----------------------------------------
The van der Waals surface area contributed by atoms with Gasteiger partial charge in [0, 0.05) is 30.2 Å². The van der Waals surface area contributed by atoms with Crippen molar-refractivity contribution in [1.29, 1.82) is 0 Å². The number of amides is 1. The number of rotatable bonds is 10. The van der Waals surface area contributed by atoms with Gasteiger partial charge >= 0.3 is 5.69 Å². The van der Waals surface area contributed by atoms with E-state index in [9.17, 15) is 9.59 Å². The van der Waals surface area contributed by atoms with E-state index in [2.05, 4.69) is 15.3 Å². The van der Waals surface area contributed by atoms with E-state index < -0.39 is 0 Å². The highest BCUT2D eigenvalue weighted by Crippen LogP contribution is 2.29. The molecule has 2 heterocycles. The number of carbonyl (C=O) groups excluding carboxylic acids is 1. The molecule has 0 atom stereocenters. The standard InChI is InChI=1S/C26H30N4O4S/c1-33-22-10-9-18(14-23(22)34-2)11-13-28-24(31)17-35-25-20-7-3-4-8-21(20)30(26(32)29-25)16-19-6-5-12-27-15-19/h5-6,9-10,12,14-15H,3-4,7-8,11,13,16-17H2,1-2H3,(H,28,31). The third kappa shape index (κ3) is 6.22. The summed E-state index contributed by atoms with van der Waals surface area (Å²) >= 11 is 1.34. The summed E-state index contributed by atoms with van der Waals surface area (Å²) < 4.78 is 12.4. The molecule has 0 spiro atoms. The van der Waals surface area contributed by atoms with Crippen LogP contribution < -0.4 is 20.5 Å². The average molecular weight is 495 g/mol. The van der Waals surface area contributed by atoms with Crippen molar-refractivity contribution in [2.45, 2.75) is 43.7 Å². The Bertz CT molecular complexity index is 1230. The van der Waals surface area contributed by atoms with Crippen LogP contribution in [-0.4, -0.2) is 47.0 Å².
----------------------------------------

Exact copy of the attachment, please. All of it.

The van der Waals surface area contributed by atoms with Gasteiger partial charge in [0, 0.05) is 30.2 Å². The van der Waals surface area contributed by atoms with Crippen molar-refractivity contribution in [1.29, 1.82) is 0 Å². The number of amides is 1. The number of rotatable bonds is 10. The van der Waals surface area contributed by atoms with Gasteiger partial charge >= 0.3 is 5.69 Å². The van der Waals surface area contributed by atoms with E-state index in [9.17, 15) is 9.59 Å². The van der Waals surface area contributed by atoms with E-state index in [2.05, 4.69) is 15.3 Å². The van der Waals surface area contributed by atoms with E-state index < -0.39 is 0 Å². The highest BCUT2D eigenvalue weighted by Crippen LogP contribution is 2.29. The molecule has 2 heterocycles. The number of carbonyl (C=O) groups excluding carboxylic acids is 1. The molecule has 0 atom stereocenters. The standard InChI is InChI=1S/C26H30N4O4S/c1-33-22-10-9-18(14-23(22)34-2)11-13-28-24(31)17-35-25-20-7-3-4-8-21(20)30(26(32)29-25)16-19-6-5-12-27-15-19/h5-6,9-10,12,14-15H,3-4,7-8,11,13,16-17H2,1-2H3,(H,28,31). The third kappa shape index (κ3) is 6.22. The summed E-state index contributed by atoms with van der Waals surface area (Å²) >= 11 is 1.34. The summed E-state index contributed by atoms with van der Waals surface area (Å²) < 4.78 is 12.4. The molecule has 0 spiro atoms. The van der Waals surface area contributed by atoms with Crippen LogP contribution < -0.4 is 20.5 Å². The average molecular weight is 495 g/mol. The van der Waals surface area contributed by atoms with Crippen molar-refractivity contribution in [2.45, 2.75) is 43.7 Å². The Bertz CT molecular complexity index is 1230. The van der Waals surface area contributed by atoms with Crippen LogP contribution in [-0.4, -0.2) is 47.0 Å².